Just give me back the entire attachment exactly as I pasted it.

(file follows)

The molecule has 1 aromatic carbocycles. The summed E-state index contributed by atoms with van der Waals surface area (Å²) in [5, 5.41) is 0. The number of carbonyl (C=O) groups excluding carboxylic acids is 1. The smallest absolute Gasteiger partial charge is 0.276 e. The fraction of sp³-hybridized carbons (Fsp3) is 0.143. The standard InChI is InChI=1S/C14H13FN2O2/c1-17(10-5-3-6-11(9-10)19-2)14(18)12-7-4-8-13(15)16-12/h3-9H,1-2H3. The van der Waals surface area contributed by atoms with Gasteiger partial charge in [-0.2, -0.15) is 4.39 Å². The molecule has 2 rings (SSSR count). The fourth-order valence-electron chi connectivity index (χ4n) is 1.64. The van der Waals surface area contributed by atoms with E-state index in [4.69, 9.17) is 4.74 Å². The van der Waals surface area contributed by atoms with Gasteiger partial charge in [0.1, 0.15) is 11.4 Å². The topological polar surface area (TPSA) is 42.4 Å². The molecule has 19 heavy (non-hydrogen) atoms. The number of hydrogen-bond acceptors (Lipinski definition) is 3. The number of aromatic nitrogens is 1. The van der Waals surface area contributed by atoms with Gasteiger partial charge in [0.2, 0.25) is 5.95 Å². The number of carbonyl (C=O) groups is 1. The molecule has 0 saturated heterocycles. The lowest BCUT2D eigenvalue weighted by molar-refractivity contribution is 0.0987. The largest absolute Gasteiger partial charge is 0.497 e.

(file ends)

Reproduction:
The molecule has 1 aromatic carbocycles. The summed E-state index contributed by atoms with van der Waals surface area (Å²) in [5, 5.41) is 0. The number of carbonyl (C=O) groups excluding carboxylic acids is 1. The smallest absolute Gasteiger partial charge is 0.276 e. The fraction of sp³-hybridized carbons (Fsp3) is 0.143. The standard InChI is InChI=1S/C14H13FN2O2/c1-17(10-5-3-6-11(9-10)19-2)14(18)12-7-4-8-13(15)16-12/h3-9H,1-2H3. The van der Waals surface area contributed by atoms with Gasteiger partial charge in [-0.2, -0.15) is 4.39 Å². The molecule has 2 rings (SSSR count). The fourth-order valence-electron chi connectivity index (χ4n) is 1.64. The van der Waals surface area contributed by atoms with E-state index in [4.69, 9.17) is 4.74 Å². The van der Waals surface area contributed by atoms with Gasteiger partial charge in [0.1, 0.15) is 11.4 Å². The topological polar surface area (TPSA) is 42.4 Å². The molecule has 19 heavy (non-hydrogen) atoms. The number of hydrogen-bond acceptors (Lipinski definition) is 3. The number of aromatic nitrogens is 1. The van der Waals surface area contributed by atoms with Gasteiger partial charge in [0.2, 0.25) is 5.95 Å². The number of carbonyl (C=O) groups is 1. The molecule has 0 saturated heterocycles. The lowest BCUT2D eigenvalue weighted by molar-refractivity contribution is 0.0987. The largest absolute Gasteiger partial charge is 0.497 e.